Fleet Advantage Mines Data to Lease More Trucks, Use Less Diesel

In late 2009, Fleet Advantage beat three established truck-leasing companies in a bid to replace and manage the 1,500 trailers Costco Wholesale (COST) uses to carry food, electronics, and household goods to its more than 400 stores across the U.S.

Fleet’s winning pitch: competitive lease pricing and technology that tracks such essentials as fuel consumption and driver behavior to help customers drive down costs. “We’re a penny business, so it really comes down to the numbers,” says Sarah L. Mogk, vice-president for depot operations at Costco. “I haven’t received anything from anyone else that’s even close to what I’m getting from them.”

The data are gathered from a small computer, called an electronic control module, installed in each tractor. It transmits truck-usage information to Fleet Advantage’s computers, where the company turns the raw data into customized reports. The analysis Fleet provides separates the 18-employee company from larger rivals, such as Penske Truck Leasing (PAG) and Ryder Systems (R), says Justin Molavi, a trucking and energy analyst for Santa Monica, (Calif.) market researcher IBISWorld. “[Detailed reporting is] definitely unusual, and it’s the direction the industry has to go,” says Molavi.

Anticipating that a push for efficiency would favor leasing over buying, John Flynn, a veteran of the trucking industry, launched the Fort Lauderdale company in 2008. Stricter emissions standards were driving up the price of new trucks, fuel costs were rising, and the Great Recession was making companies nervous about investing in new tractors and trailers that cost as much as $150,000. He also noticed advancements in data-gathering and analytics that he could leverage to make his company stand out. “We understood the value and made an early investment in multiple technologies, and now it’s really making a huge difference,” says Flynn, 63.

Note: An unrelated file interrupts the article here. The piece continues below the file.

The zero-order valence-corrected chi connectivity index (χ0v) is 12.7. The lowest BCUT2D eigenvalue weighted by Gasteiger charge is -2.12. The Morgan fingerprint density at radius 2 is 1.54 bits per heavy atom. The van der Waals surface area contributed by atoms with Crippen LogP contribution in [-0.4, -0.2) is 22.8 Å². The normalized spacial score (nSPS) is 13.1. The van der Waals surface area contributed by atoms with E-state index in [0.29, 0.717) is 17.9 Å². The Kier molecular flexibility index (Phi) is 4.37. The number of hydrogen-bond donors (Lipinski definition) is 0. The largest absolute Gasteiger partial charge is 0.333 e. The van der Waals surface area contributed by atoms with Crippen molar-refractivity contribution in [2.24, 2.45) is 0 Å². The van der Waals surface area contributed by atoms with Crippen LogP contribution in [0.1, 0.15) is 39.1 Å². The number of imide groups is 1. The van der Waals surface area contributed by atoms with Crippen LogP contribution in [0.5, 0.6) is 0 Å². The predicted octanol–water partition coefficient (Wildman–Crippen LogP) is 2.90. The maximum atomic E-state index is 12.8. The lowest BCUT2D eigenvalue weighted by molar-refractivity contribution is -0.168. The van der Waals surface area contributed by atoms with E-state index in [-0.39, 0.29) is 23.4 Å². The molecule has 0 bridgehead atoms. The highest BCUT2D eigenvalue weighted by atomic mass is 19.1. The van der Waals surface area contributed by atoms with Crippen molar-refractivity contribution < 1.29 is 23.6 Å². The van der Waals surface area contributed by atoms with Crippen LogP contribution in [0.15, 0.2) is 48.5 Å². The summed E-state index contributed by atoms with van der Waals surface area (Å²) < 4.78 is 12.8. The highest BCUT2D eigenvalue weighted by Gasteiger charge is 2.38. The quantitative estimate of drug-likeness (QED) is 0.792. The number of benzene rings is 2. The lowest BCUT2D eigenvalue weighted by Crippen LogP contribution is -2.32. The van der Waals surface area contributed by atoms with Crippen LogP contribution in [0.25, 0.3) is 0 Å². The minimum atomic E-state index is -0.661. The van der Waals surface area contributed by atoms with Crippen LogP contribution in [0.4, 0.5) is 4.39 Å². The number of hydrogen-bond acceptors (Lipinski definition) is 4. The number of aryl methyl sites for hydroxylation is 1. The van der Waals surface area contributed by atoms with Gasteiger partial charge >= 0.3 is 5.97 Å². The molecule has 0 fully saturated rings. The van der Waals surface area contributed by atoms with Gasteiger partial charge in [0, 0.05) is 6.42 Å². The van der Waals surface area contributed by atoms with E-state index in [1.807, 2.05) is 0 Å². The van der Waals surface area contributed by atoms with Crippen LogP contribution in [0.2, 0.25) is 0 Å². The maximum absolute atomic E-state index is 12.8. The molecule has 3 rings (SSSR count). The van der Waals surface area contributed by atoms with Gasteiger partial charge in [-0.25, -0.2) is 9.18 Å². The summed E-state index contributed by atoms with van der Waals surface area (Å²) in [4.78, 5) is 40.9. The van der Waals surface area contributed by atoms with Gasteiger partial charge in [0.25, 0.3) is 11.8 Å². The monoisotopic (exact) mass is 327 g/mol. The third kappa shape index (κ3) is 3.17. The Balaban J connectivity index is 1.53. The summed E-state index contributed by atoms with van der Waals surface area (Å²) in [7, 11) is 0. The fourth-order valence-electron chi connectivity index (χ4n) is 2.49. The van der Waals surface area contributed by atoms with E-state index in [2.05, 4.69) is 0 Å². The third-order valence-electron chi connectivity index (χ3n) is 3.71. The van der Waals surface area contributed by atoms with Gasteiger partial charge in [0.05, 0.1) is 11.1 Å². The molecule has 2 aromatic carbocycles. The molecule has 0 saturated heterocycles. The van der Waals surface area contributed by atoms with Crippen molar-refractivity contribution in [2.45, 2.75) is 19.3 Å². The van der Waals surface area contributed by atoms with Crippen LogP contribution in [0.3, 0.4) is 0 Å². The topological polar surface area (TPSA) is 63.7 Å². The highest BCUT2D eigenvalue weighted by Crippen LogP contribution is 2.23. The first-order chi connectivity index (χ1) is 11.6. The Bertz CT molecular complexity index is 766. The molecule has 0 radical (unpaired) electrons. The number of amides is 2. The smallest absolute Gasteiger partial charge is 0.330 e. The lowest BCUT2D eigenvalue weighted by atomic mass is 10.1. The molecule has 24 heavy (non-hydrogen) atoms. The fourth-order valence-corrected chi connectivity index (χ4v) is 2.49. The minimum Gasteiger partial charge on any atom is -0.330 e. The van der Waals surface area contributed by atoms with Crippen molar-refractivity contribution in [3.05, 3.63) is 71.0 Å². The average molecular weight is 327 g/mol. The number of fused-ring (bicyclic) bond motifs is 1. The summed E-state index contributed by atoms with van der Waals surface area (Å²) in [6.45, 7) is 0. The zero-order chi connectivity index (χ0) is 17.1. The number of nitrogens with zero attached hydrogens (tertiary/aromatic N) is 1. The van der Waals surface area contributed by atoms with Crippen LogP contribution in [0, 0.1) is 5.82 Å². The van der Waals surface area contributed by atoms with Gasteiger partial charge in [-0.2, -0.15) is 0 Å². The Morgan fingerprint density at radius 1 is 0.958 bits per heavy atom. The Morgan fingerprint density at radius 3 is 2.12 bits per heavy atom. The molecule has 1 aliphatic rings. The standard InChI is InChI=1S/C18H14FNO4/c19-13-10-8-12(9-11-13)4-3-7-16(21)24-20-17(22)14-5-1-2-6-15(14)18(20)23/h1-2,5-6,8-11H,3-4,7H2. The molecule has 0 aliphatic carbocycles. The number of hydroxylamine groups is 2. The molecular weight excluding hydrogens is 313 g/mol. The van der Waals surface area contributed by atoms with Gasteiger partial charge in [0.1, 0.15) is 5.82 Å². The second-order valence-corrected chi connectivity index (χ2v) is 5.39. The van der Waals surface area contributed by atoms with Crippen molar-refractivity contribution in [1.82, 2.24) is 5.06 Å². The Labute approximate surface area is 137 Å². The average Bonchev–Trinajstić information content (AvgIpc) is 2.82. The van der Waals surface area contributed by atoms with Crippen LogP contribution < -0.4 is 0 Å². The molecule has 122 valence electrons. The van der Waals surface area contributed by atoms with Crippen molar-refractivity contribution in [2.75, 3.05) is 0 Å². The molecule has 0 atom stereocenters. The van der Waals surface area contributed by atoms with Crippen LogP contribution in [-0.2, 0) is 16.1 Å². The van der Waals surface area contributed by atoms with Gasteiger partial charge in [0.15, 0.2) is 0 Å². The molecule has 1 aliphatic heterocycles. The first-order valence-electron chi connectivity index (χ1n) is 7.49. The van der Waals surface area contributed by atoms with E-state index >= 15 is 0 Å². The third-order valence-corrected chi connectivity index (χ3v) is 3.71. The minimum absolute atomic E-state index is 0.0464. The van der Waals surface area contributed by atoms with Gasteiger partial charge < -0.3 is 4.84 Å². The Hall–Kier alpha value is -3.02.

Fleet Advantage’s 10 clients, including supermarket chain Associated Food Stores, BP (BP), and explosives maker Dyno Nobel pay to use Fleet’s 3,000 trucks to haul goods around the country. Flynn expects $100 million in revenue this year, up from $45 million in 2010, and projects a similar increase in 2012. The industry is growing as well: Spending on truck rental and leasing is expected to increase from $17.9 billion this year to $20.8 billion by 2016, according to IBISWorld. Fleet Advantage targets Fortune 500 companies that rely on leasing companies to keep hundreds of trucks on the road delivering their goods.


Flynn says Fleet’s biggest selling point for its clients is its ability to use data it gathers to show companies when holding on to an old big rig costs more than leasing a new one. After about three or four years, maintenance costs, coupled with increases in diesel prices, make leasing a newer, more fuel-efficient tractor cheaper, Flynn says. In addition, Fleet’s monitoring of driver behavior can reduce fuel consumption, a fleet owner’s largest expense. Diesel prices at $3.95 per gallon in July were more than 25 percent higher than a year ago, Energy Information Administration data show. The trucking industry is expected to spend $142.9 billion for diesel fuel this year, up from $101.5 billion in 2010, according to the American Transportation Research Institute, an affiliate of the trade group the American Trucking Assns.

Fleet’s tractor leases are for five- to seven-year terms for $1,200 to $1,400 a month, Flynn says. Maintenance is not included, and each truck carries a five-year, 500,000-mile warranty. Trailers are typically for seven- to eight-year terms for $275 to $300 a month. Fleet Advantage buys trucks from major manufacturers, including Daimler Trucks North America (DDAIF), PACCAR (PCAR), and Volvo (VOLVY). The company will replace a tractor after three years without penalty. When customers return trucks, Fleet Advantage sells them to regional truckers.

Flynn expects to double revenue each of the next two years by leasing its trucks to Fortune 500 companies and expanding into Canada and Mexico, where he plans also to lease used equipment. In 2014 he wants to target smaller companies and start licensing Fleet’s truck-tracking software to businesses that want to manage their own fleets. “The real magic sauce is slicing and dicing the information,” Flynn says.

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